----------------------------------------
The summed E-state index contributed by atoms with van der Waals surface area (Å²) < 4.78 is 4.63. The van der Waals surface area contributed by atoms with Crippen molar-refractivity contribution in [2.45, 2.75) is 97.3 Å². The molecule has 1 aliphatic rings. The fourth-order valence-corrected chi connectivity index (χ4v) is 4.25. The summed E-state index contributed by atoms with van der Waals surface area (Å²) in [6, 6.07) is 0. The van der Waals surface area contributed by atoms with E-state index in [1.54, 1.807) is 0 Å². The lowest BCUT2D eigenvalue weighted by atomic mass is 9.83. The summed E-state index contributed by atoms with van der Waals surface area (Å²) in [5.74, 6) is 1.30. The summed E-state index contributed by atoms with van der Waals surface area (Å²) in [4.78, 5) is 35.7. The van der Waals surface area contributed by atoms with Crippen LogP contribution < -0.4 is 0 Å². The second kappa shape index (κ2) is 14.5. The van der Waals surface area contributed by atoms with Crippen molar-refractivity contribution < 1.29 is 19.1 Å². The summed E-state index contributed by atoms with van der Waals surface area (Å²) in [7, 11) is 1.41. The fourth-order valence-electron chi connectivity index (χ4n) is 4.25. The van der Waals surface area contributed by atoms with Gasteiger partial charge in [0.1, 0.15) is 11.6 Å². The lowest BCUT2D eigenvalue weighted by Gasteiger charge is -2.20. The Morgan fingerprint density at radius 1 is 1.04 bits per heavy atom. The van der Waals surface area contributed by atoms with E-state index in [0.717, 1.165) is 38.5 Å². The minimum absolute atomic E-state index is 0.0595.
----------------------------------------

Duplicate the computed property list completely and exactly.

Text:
The summed E-state index contributed by atoms with van der Waals surface area (Å²) < 4.78 is 4.63. The van der Waals surface area contributed by atoms with Crippen molar-refractivity contribution in [2.45, 2.75) is 97.3 Å². The molecule has 1 aliphatic rings. The fourth-order valence-corrected chi connectivity index (χ4v) is 4.25. The summed E-state index contributed by atoms with van der Waals surface area (Å²) in [6, 6.07) is 0. The van der Waals surface area contributed by atoms with E-state index in [1.54, 1.807) is 0 Å². The lowest BCUT2D eigenvalue weighted by atomic mass is 9.83. The summed E-state index contributed by atoms with van der Waals surface area (Å²) in [5.74, 6) is 1.30. The summed E-state index contributed by atoms with van der Waals surface area (Å²) in [4.78, 5) is 35.7. The van der Waals surface area contributed by atoms with Crippen LogP contribution < -0.4 is 0 Å². The second kappa shape index (κ2) is 14.5. The van der Waals surface area contributed by atoms with Crippen molar-refractivity contribution < 1.29 is 19.1 Å². The summed E-state index contributed by atoms with van der Waals surface area (Å²) in [7, 11) is 1.41. The fourth-order valence-electron chi connectivity index (χ4n) is 4.25. The van der Waals surface area contributed by atoms with Gasteiger partial charge in [0.1, 0.15) is 11.6 Å². The lowest BCUT2D eigenvalue weighted by Gasteiger charge is -2.20. The Morgan fingerprint density at radius 1 is 1.04 bits per heavy atom. The van der Waals surface area contributed by atoms with E-state index in [0.717, 1.165) is 38.5 Å². The minimum absolute atomic E-state index is 0.0595.